## PHYS6562 Statistical Physics课程简介

Based on the description provided, the course appears to be aimed at graduate students in physics or a related field. The course assumes a high level of sophistication, equivalent to that of a first-year physics graduate student. This suggests that students are expected to have already completed an undergraduate-level education in quantum mechanics, classical mechanics, and thermodynamics.

While a small portion of the course will require knowledge of quantum mechanics, the rest of the course appears to be designed to be accessible to students without a background in this area. However, it is still expected to be challenging for students due to the high level of sophistication required.

Overall, the course appears to be primarily aimed at graduate students in physics or a related field who are looking to deepen their understanding of these topics and build upon their undergraduate education.

## PREREQUISITES

The course aims to provide a broad, graduate-level view of statistical mechanics, with a focus on applications beyond the traditional domains of physics and chemistry. The course content will cover not only the fundamental principles of statistical mechanics but also its applications to computation, mathematics, dynamical and complex systems, and biology.

While the course will cover the basics of thermodynamics, phase diagrams, perturbative methods, and interacting gases and liquids, these areas will not be covered in great detail. This suggests that the course will focus more on advanced topics related to statistical mechanics, rather than on basic introductory concepts.

Overall, the course appears to be designed for graduate students who have a strong foundation in physics, chemistry, or a related field, and who are interested in exploring the interdisciplinary applications of statistical mechanics. Students who are interested in pursuing research in areas such as computational science, mathematical biology, or complex systems would likely find this course particularly useful.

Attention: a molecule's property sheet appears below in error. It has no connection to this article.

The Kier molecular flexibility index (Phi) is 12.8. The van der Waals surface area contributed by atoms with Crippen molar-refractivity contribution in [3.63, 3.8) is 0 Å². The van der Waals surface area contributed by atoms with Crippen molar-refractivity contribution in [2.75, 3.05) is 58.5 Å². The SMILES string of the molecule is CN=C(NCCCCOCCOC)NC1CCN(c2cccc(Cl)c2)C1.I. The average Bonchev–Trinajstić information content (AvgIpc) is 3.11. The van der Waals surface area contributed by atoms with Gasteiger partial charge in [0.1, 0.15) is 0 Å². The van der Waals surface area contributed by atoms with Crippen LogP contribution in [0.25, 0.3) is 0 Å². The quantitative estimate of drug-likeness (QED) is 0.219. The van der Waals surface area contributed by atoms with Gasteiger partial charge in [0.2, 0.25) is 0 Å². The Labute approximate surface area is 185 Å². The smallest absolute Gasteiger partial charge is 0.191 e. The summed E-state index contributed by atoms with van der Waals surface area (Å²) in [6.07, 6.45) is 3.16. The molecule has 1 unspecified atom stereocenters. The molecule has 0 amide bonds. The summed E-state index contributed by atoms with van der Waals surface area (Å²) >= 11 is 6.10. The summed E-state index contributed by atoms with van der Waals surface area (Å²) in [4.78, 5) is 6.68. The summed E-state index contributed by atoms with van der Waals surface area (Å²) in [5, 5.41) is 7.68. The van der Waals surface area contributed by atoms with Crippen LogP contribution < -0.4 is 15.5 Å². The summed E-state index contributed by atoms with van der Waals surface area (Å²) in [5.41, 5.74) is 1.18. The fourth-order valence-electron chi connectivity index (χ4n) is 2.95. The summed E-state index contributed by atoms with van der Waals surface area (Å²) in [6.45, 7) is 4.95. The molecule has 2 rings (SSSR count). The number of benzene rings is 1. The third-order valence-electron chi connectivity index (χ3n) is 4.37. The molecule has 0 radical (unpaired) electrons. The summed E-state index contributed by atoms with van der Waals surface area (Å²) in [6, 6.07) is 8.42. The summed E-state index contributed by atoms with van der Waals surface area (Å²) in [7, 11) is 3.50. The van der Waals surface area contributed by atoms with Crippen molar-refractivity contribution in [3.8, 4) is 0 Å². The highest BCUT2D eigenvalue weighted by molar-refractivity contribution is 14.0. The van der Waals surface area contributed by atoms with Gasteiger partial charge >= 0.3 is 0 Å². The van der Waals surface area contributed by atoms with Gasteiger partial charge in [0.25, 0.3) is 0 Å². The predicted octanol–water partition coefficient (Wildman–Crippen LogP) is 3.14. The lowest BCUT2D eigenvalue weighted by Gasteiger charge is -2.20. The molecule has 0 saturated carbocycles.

## PHYS6562 Statistical Physics HELP（EXAM HELP， ONLINE TUTOR）

Exercise: Understanding test results. ${ }^6$. Consider a mammogram to diagnose breast cancer. Consider the following facts (the numbers aren’t exact but reasonable).

• $1 \%$ of women have breast cancer.
• Mammograms miss 20\% of cancers when that are there.
• $10 \%$ of mammograms detect cancer even when it is not there.
Suppose you get a positive test result, what are the chances you have cancer?

To determine the chances of having cancer given a positive mammogram test result, we can use Bayes’ theorem. Let A denote the event that a woman has breast cancer, and B denote the event that a mammogram test is positive.

From the given facts, we have:

• P(A) = 0.01 (1% of women have breast cancer)
• P(not A) = 0.99 (the complement of A)
• P(B|A) = 0.8 (mammograms miss 20% of cancers)
• P(B|not A) = 0.1 (10% of mammograms detect cancer when it is not there)

We want to find P(A|B), the probability of having breast cancer given a positive mammogram test result.

Using Bayes’ theorem, we have: P(A|B) = P(B|A) * P(A) / P(B)

where P(B) = P(B|A) * P(A) + P(B|not A) * P(not A) = 0.8 * 0.01 + 0.1 * 0.99 = 0.108

Therefore, we have: P(A|B) = P(B|A) * P(A) / P(B) = 0.8 * 0.01 / 0.108 ≈ 0.074 or about 7.4%

So, given a positive mammogram test result, the chances of having breast cancer are about 7.4%. It is important to note that a positive test result does not necessarily mean that a woman has breast cancer, and further testing and examination are usually required to confirm a diagnosis.

Exercise: Understanding test results. ${ }^6$. Consider a mammogram to diagnose breast cancer. Consider the following facts (the numbers aren’t exact but reasonable).

• $1 \%$ of women have breast cancer.
• Mammograms miss 20\% of cancers when that are there.
• $10 \%$ of mammograms detect cancer even when it is not there.
Suppose you get a positive test result, what are the chances you have cancer?

To determine the probability of having breast cancer given a positive mammogram test result, we need to use Bayes’ theorem. Let A be the event that a woman has breast cancer and B be the event that the mammogram test is positive.

From the given information, we have:

• P(A) = 0.01 (1% of women have breast cancer)
• P(not A) = 0.99 (the complement of A)
• P(B|A) = 0.8 (mammograms miss 20% of cancers)
• P(B|not A) = 0.1 (10% of mammograms detect cancer when it is not there)

Using Bayes’ theorem, we can calculate the probability of having breast cancer given a positive mammogram test result: P(A|B) = P(B|A) * P(A) / [P(B|A) * P(A) + P(B|not A) * P(not A)]

Substituting the given values, we get: P(A|B) = 0.8 * 0.01 / [0.8 * 0.01 + 0.1 * 0.99] = 0.074 or approximately 7.4%

Therefore, if a woman gets a positive mammogram test result, the chances of her having breast cancer are about 7.4%. However, this does not mean that she definitely has breast cancer, as there is still a significant chance that the positive test result is a false positive. Additional testing and evaluation are usually required to confirm a diagnosis.

## Textbooks

• An Introduction to Stochastic Modeling, Fourth Edition by Pinsky and Karlin (freely
available through the university library here)
• Essentials of Stochastic Processes, Third Edition by Durrett (freely available through
the university library here)
To reiterate, the textbooks are freely available through the university library. Note that
you must be connected to the university Wi-Fi or VPN to access the ebooks from the library
links. Furthermore, the library links take some time to populate, so do not be alarmed if
the webpage looks bare for a few seconds.